In January 2002, during the course of an internal audit of the SD Office by the Firm's compliance department, the auditor reviewed a group of marketing materials which Coghlan used in his mail solicitations and seminars (“Self-Authored Materials”). The Self-Authored Materials had been approved locally by Coghlan's Branch Office management and submitted to Merrill Lynch’s New York office for approval. Coghlan had been permitted by the local management to distribute his Self-Authored Materials to the public pending approval by Merrill Lynch's New York office. 

A meeting was held at the Firm’s New York offices on February 8, 2002, to discuss, among other things, the Self-Authored Materials. In addition to Coghlan, a number of Firm employees who were affiliated with the SD Office, the Firm’s Compliance Department and Office of General Counsel were present. Another Firm employee, Vice President, Retirement Services, participated by telephone. During the meeting, Coghlan’s Self-Authored Materials were reviewed and a number of changes were discussed, including changes to a document entitled “Questions and Answers on Your ‘Company’ Lump Sum Distribution” (the “Q&A”), as well as changes to other Self-Authored Materials that related to style and Firm protocol. Coghlan was advised that he would need to make the requested changes in the Self-Authored Materials and that, although he could continue to conduct seminars, he could not use any of the Self-Authored Materials in his seminars, to solicit potential clients, or otherwise until the changes had been made and approved by the Firm’s Marketing and Legal Departments. 

Thereafter, both the Branch Administrator of the Involved Office and the District Administrative Manager reiterated to Coghlan that only Firm-approved marketing materials could be used in Coghlan’s seminars and other marketing activities. Following the New York meeting, a Firm registered representative and member of Coghlan’s working group made changes to the Self-Authored Materials based on the New York meeting and reviewed them with the Branch Administrator. Thereafter, Coghlan distributed or made available the revised Self-Authored Materials at a single seminar on March 14, 2002, which was attended by approximately 15 members of the public. The Q&A was not used at that seminar or otherwise following the New York meeting. The revised Self-Authored Materials had not been approved by Merrill Lynch’s Marketing and Legal Departments prior to their distribution at the March 14, 2002 seminar.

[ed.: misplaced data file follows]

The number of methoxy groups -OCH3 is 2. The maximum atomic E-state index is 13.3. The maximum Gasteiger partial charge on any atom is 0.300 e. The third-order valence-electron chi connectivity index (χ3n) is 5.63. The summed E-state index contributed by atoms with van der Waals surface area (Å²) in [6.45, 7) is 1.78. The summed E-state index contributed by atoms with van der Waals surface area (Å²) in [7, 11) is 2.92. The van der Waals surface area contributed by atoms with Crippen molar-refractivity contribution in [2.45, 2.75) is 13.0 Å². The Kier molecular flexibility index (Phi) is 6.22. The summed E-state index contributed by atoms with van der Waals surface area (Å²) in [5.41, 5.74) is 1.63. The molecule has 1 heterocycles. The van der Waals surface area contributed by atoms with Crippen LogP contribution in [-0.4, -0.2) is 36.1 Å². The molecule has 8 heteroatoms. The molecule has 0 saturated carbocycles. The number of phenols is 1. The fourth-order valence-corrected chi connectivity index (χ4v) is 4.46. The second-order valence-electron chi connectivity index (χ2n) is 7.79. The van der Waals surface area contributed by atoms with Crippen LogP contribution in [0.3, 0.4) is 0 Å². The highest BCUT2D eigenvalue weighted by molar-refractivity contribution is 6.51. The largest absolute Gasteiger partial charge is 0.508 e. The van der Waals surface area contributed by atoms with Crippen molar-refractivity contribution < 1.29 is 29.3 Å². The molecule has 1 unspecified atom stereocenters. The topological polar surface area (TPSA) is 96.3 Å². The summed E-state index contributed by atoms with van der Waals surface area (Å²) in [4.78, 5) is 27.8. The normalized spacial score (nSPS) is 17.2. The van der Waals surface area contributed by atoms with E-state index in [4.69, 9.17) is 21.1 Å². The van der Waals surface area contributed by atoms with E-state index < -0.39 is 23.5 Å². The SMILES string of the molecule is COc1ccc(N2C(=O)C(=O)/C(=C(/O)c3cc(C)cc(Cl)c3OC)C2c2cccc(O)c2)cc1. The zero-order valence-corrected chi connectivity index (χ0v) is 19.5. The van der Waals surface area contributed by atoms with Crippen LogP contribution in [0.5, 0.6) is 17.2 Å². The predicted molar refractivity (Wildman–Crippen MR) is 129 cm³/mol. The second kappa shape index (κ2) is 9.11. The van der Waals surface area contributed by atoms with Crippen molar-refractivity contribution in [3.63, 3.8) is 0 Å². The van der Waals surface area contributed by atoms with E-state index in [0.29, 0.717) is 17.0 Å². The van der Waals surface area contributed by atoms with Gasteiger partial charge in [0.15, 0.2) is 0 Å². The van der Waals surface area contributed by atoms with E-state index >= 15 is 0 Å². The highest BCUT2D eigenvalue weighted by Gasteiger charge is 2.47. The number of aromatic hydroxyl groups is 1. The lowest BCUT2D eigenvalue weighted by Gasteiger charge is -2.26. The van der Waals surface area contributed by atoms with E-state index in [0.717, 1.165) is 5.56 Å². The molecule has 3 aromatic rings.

The Hearing Panel found that Coghlan violated NYSE Rule 472(a) in that he caused his then-member organization employer to distribute marketing letters and sales literature to the public which had not been approved in advance by a member, allied member, supervisory analyst or person designated under the provisions of NYSE Rule 342(b)(1).  Apparently, in submitting his settlement offer per the SFC, Coghlan had agreed to a Censure and a $50,000 fine.  In a rare and laudable action, the Panel reduced the fine to $25,000.The Hearing Panel found that the consented-to penalty was not supported by the precedents cited or by the facts of this case. 

The precedents cited were: 

  • In re Eddie Shu Fung, Decision 99-147 (NYSE Hearing Panel Oct. 28, 1999) (consent to censure and $25,000 fine)

The conduct in Fung included a registered representative’s agreeing in writing to share in a customer’s loss to the extent of $10,000, preparing inaccurate memoranda of brokerage orders, placing securities purchased for customers in his personal account, changing account designation of an order without authorization, placing a disputed transaction in his personal account and delivering documentation to a customer without his firm’s approval. 

  • In re Harvey P. Cook, Decision 02-47 (NYSE Hearing Panel Mar. 8, 2002) (consent to censure and $25,000 fine); 

The conduct in Cook involved the acceptance of approximately 78 orders for approximately 19 customers accounts from a spouse or relative of the customer involved, without that customer’s prior written authorization. The conduct extended over a period of four years.  

  • In re William Paul Van Oosterhout, Decision 02-231, (NYSE Hearing Panel Nov. 20, 2002) (consent to censure and $25,000)

The conduct in Oosterhout involved the exercise of discretionary power in customer accounts with oral, but not written, authorization. A minimum of 73 of these trades occurred in four customer accounts. 

The Hearing Panel noted that Coghlan's violation involved one meeting at which he distributed revised material to 15 members of the public. The original version of the material distributed had issues relating only to style and firm protocol. Changes were made locally to the material based on the discussions at a meeting in New York with Legal, Compliance and others; although, admittedly, said changes had not yet been approved by the Firm’s marketing and legal departments. Finally, the Panel found the conduct in the precedent cases to be significantly more serious than Coghlan’s. 

John Graydon Coghlan: Censure; Fined $25,000

Bill Singer's Comment: As I noted in some NYSE cases reported in 2005, the NYSE Panels seem to wrestle with the "fairness" of sanctions to a far greater degree than NASD. Last year we saw a rare dissenting opinion filed by one panelist against imposing a non-retroactive sanction upon a young man charged with inappropriate online postings. (Mitchell Allan Romano SFC/HPD 05-106/September 19, 2005--- NYSE 2005 Cases of Note) We've also seen a number of well-reasoned Panel decisions that pointedly note where requested sanctions were excessive in reference to prior decisions. Here we see a similar exercise in jurisprudence. 

Nonetheless, Coghlan raises the ever provocative question. Must every wrong result in a fine? What additional benefit was gained in this case by imposing a $25,000 fine --- and let's not forget that the Staff was seeking a $50,000 fine, which the Panel reduced.